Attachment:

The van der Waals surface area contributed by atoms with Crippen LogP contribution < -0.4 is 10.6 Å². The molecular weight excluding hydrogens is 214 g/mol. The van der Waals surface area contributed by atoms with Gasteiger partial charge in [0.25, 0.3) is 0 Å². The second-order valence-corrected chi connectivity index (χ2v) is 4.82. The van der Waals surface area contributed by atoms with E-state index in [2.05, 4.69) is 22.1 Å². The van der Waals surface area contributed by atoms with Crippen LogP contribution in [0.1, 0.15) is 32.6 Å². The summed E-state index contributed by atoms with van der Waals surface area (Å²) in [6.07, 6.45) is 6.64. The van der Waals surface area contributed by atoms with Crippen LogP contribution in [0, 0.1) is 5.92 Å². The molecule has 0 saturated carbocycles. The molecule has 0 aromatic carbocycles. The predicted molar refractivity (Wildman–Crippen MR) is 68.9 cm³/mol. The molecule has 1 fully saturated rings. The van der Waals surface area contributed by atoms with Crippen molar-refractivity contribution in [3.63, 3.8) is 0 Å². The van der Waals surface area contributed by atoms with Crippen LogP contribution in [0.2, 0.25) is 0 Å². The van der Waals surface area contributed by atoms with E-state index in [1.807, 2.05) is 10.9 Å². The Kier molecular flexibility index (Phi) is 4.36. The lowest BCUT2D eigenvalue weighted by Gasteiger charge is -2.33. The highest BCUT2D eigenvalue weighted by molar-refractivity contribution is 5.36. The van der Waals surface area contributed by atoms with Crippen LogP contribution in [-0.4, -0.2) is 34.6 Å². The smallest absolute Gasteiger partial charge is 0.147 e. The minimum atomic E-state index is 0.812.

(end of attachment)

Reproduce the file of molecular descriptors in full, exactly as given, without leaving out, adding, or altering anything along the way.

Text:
The van der Waals surface area contributed by atoms with Crippen LogP contribution < -0.4 is 10.6 Å². The molecular weight excluding hydrogens is 214 g/mol. The van der Waals surface area contributed by atoms with Gasteiger partial charge in [0.25, 0.3) is 0 Å². The second-order valence-corrected chi connectivity index (χ2v) is 4.82. The van der Waals surface area contributed by atoms with E-state index in [2.05, 4.69) is 22.1 Å². The van der Waals surface area contributed by atoms with Crippen LogP contribution in [0.1, 0.15) is 32.6 Å². The summed E-state index contributed by atoms with van der Waals surface area (Å²) in [6.07, 6.45) is 6.64. The van der Waals surface area contributed by atoms with Crippen LogP contribution in [0, 0.1) is 5.92 Å². The molecule has 0 saturated carbocycles. The molecule has 0 aromatic carbocycles. The predicted molar refractivity (Wildman–Crippen MR) is 68.9 cm³/mol. The molecule has 1 fully saturated rings. The van der Waals surface area contributed by atoms with Crippen molar-refractivity contribution in [3.63, 3.8) is 0 Å². The van der Waals surface area contributed by atoms with Crippen LogP contribution in [0.2, 0.25) is 0 Å². The van der Waals surface area contributed by atoms with E-state index in [1.807, 2.05) is 10.9 Å². The Kier molecular flexibility index (Phi) is 4.36. The lowest BCUT2D eigenvalue weighted by Gasteiger charge is -2.33. The highest BCUT2D eigenvalue weighted by molar-refractivity contribution is 5.36. The van der Waals surface area contributed by atoms with Crippen LogP contribution in [-0.4, -0.2) is 34.6 Å². The smallest absolute Gasteiger partial charge is 0.147 e. The minimum atomic E-state index is 0.812.